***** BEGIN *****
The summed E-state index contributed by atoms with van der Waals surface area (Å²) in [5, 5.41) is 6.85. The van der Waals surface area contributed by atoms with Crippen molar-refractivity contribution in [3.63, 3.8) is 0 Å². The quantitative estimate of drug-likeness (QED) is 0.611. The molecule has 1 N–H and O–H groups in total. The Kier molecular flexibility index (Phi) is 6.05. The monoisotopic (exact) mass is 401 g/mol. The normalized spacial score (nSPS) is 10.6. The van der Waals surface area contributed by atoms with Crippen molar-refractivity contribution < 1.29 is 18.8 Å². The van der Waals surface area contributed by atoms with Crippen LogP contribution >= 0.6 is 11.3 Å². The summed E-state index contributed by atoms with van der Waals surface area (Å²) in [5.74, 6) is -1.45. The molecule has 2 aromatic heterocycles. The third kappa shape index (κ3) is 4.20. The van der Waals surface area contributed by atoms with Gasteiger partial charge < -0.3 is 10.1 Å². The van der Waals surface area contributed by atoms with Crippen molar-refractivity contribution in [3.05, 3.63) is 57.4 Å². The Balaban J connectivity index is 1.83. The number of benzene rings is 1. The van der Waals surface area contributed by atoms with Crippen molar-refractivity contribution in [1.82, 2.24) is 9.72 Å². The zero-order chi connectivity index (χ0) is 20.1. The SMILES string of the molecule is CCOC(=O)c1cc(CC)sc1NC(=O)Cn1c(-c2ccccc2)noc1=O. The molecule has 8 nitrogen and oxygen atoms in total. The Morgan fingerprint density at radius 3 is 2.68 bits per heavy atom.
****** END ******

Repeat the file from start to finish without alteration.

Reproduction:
The summed E-state index contributed by atoms with van der Waals surface area (Å²) in [5, 5.41) is 6.85. The van der Waals surface area contributed by atoms with Crippen molar-refractivity contribution in [3.63, 3.8) is 0 Å². The quantitative estimate of drug-likeness (QED) is 0.611. The molecule has 1 N–H and O–H groups in total. The Kier molecular flexibility index (Phi) is 6.05. The monoisotopic (exact) mass is 401 g/mol. The normalized spacial score (nSPS) is 10.6. The van der Waals surface area contributed by atoms with Crippen molar-refractivity contribution < 1.29 is 18.8 Å². The van der Waals surface area contributed by atoms with Crippen LogP contribution >= 0.6 is 11.3 Å². The summed E-state index contributed by atoms with van der Waals surface area (Å²) in [5.74, 6) is -1.45. The molecule has 2 aromatic heterocycles. The third kappa shape index (κ3) is 4.20. The van der Waals surface area contributed by atoms with Gasteiger partial charge < -0.3 is 10.1 Å². The van der Waals surface area contributed by atoms with Crippen molar-refractivity contribution in [3.05, 3.63) is 57.4 Å². The Balaban J connectivity index is 1.83. The number of benzene rings is 1. The van der Waals surface area contributed by atoms with Crippen molar-refractivity contribution in [1.82, 2.24) is 9.72 Å². The zero-order chi connectivity index (χ0) is 20.1. The SMILES string of the molecule is CCOC(=O)c1cc(CC)sc1NC(=O)Cn1c(-c2ccccc2)noc1=O. The molecule has 8 nitrogen and oxygen atoms in total. The Morgan fingerprint density at radius 3 is 2.68 bits per heavy atom.